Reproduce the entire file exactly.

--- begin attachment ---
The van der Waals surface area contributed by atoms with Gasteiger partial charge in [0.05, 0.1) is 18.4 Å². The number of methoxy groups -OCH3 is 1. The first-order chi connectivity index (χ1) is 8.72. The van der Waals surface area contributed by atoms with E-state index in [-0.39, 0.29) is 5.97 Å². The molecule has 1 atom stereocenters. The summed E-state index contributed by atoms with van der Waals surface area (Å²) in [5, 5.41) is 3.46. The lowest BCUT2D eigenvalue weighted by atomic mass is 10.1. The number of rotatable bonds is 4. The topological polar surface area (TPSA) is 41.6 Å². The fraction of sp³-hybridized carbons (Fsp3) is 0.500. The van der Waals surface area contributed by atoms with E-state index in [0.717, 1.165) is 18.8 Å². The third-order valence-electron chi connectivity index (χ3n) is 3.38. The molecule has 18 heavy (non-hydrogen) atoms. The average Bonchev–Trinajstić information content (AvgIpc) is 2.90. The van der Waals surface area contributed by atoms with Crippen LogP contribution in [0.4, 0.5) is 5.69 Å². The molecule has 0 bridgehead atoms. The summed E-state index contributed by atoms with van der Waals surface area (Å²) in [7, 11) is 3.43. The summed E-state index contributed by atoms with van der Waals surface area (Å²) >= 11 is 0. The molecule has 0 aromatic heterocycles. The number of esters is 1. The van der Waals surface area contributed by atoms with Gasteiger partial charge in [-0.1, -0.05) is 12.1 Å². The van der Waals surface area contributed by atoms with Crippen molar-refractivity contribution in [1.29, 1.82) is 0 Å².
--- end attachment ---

The van der Waals surface area contributed by atoms with Gasteiger partial charge in [0.05, 0.1) is 18.4 Å². The number of methoxy groups -OCH3 is 1. The first-order chi connectivity index (χ1) is 8.72. The van der Waals surface area contributed by atoms with E-state index in [-0.39, 0.29) is 5.97 Å². The molecule has 1 atom stereocenters. The summed E-state index contributed by atoms with van der Waals surface area (Å²) in [5, 5.41) is 3.46. The lowest BCUT2D eigenvalue weighted by atomic mass is 10.1. The number of rotatable bonds is 4. The topological polar surface area (TPSA) is 41.6 Å². The fraction of sp³-hybridized carbons (Fsp3) is 0.500. The van der Waals surface area contributed by atoms with E-state index in [0.717, 1.165) is 18.8 Å². The third-order valence-electron chi connectivity index (χ3n) is 3.38. The molecule has 18 heavy (non-hydrogen) atoms. The average Bonchev–Trinajstić information content (AvgIpc) is 2.90. The van der Waals surface area contributed by atoms with Crippen LogP contribution in [0.4, 0.5) is 5.69 Å². The molecule has 0 bridgehead atoms. The summed E-state index contributed by atoms with van der Waals surface area (Å²) in [7, 11) is 3.43. The summed E-state index contributed by atoms with van der Waals surface area (Å²) >= 11 is 0. The molecule has 0 aromatic heterocycles. The number of esters is 1. The van der Waals surface area contributed by atoms with Gasteiger partial charge in [-0.1, -0.05) is 12.1 Å². The van der Waals surface area contributed by atoms with Crippen molar-refractivity contribution in [1.29, 1.82) is 0 Å².